All content developed by                                       ©

Please reload

Recent Posts

Developing a Startup Business Model

July 10, 2017

In the process of creating and organizing a company, developing a business model is one of the most important steps you can take. In fact, by defining basic topics such as what is your product, who are your customers, what they are looking for in your product and what kind of resources you need to better sell your product, you create a clearer vision of what you want for you company in the future and of the best strategies you can make to achieve your goals.


When creating a business model, we consider nine major topics. Those are: Value Proposition, Customer Segments, Channels, Customer Relationships, Revenue Model, Key Resources, Key Partners, Key Activities, and Costs.   



Value Proposition

The first step when developing a business model is to define the Value Proposition, as it clarifies the problem that you are solving or the need that you are satisfying. From solving an accounting problem to making people have fun, or even connecting people on apps such as Facebook or Twitter, your value proposition can be anything if it has a clear goal defined.

Remember that the main goal of a company is to please their customers and satisfy their needs. It’s not about the technology that you have - clients don’t actually care about what you do in the backstage. What they really care is if, for example, their app is working as fast as it possibly can or if your supermarket has their favorite cereal.


Customer Segments

The first thing you need to learn is that your future customers don’t simply exist to buy your product, YOU exist to satisfy them. After knowing that, the next step is to learn who are your customers and why would they buy your product.

How old are they? Are they mostly males or females? What is their income? All that demographics is extremely important to know exactly the profile of your customers and what the best strategies are to sell your product.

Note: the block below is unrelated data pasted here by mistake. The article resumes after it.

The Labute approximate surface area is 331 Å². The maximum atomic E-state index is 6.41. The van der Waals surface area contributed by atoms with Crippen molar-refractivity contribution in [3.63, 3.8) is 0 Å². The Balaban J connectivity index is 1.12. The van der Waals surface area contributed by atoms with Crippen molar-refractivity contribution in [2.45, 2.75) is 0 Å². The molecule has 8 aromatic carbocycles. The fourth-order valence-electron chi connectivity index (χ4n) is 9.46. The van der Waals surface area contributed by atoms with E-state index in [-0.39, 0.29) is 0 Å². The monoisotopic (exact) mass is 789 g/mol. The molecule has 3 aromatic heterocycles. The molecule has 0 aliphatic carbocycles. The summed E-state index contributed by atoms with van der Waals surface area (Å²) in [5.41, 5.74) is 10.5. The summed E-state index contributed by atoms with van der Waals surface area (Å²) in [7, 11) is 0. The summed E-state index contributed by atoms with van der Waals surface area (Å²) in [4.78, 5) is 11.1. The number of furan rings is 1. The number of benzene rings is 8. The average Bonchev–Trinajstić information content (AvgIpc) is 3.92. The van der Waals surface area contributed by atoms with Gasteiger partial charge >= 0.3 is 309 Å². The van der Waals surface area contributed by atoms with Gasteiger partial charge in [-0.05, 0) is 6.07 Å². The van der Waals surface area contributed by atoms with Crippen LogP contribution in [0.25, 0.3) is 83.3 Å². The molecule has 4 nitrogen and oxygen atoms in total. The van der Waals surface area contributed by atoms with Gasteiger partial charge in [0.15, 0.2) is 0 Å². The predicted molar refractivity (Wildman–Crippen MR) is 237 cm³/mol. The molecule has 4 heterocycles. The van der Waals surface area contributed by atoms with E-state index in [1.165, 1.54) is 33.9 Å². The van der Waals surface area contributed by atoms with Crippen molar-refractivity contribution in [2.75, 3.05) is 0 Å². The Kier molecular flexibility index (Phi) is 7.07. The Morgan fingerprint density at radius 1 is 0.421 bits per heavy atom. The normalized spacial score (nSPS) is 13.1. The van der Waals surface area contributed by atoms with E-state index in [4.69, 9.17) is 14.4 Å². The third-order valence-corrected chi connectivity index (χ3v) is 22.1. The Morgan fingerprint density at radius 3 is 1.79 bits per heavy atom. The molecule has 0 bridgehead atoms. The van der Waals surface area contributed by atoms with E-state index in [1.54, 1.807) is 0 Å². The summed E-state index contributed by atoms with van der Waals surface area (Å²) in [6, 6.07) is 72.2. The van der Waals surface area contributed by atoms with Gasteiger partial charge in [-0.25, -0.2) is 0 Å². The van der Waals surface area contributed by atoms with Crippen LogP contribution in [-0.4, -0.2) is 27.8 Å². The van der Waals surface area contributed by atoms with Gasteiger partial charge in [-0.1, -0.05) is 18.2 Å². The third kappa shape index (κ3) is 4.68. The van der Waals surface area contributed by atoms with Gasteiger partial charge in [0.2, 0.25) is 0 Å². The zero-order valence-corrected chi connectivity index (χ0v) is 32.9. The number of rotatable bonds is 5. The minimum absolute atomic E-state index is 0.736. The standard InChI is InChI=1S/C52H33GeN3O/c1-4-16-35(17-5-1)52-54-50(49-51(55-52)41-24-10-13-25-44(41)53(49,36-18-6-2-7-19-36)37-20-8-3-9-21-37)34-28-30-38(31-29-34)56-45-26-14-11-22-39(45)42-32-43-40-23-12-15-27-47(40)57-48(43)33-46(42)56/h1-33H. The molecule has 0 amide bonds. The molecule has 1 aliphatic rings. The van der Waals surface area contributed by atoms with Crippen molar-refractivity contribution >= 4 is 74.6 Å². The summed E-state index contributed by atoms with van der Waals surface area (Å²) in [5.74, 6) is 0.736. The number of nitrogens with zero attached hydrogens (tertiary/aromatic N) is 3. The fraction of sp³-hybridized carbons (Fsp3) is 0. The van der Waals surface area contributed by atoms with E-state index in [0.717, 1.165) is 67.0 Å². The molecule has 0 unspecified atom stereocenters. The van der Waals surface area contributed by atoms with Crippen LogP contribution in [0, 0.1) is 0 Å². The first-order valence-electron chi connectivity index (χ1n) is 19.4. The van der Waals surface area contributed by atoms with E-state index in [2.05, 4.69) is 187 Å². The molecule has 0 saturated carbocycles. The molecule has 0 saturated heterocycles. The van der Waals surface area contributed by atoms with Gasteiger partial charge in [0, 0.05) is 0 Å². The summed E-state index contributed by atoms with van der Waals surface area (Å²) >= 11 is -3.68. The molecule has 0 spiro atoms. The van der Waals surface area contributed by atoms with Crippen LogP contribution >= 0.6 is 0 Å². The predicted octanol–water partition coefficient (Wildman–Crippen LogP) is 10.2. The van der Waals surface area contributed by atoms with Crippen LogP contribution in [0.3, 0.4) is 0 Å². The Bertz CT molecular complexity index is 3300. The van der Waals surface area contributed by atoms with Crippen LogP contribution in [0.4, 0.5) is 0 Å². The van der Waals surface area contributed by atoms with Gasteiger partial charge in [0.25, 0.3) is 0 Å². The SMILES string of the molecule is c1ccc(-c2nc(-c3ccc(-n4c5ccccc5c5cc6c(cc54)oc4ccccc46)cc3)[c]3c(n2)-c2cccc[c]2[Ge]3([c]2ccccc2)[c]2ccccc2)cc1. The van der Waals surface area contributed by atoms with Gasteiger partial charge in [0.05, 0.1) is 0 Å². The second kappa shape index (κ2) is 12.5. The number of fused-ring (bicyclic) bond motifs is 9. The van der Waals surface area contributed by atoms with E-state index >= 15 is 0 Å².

This topic of the business model is here to define how you are going to deliver your product to your customer. Nowadays, we have two ways of delivering a product: by physical channels or by virtual channels. Physical channels are basically the companies and virtual channels can be mobiles, the cloud or simply apps.


Customer Relationships

At this step, the major goal is to learn how your company can get customers to buy your product, how to keep them from buying it, and how to expand your product to more people. Developing a clear strategy for client growth and - more importantly - client retention, can help your company to grow faster and with a great reputation on the market.


Revenue Model

The Revenue Model is going to define how your company is going to make money. Spotify’s revenue model is based on charging people a monthly fee to listen to high quality music, Amazon sells a wide range of products, hotels charge for the number of days their customers use their rooms. These examples have different revenue models.

There are nine major categories of revenue models and those are:

  1. Commerce and Retail

  2. Subscriptions and usage fees

  3. Licensing

  4. Auctions and bids

  5. Advertising

  6. Data

  7. Transactions and Intermediation

  8. Freemium

  9. Revenue Model types in financial services industries


Key Resources

On Key Resources, you will define what are the most required assets to make the business model work. There are four major categories: Finance, Human, Intellectual, and Physical.

  1. Finance - Define, for example, how much you need to deliver the product to your customer.

  2. Intellectual - Define what knowledge you would have to have to deliver your product. If you develop apps, you will probably need some programs, platforms, and coders.

  3. Physical - Decide the necessary infrastructure to make your product. For example, if you build houses, you will need to have trucks, pavers, trailers, stone crushes, etc.  

  4. Human - Define what type of people you will need to have on your company. Scientists? Coders? Administrators?



What exactly are we acquiring from partners? At this step, you will clarify the profile of your partners and how they could contribute to make your product stronger and sell more.  


Key activities

The key activities are the most important tasks the company must do in order to achieve its business purpose. Typical Key Activities are:

  1. Research and Development

  2. Production

  3. Marketing

  4. Sales and Customer Services



The Costs will define all the costs and expenses your company will have while operating to deliver the product. Salaries, rents, utilities, variable costs, economies of scale, economies of scope. All are included in the costs of a company.





Share on Facebook
Share on Twitter
Please reload

Follow Us
Please reload

  • Instagram Social Icon
  • LinkedIn Social Icon
  • Facebook Basic Square
Junior Enterprise


This site was designed with the
website builder. Create your website today.
Start Now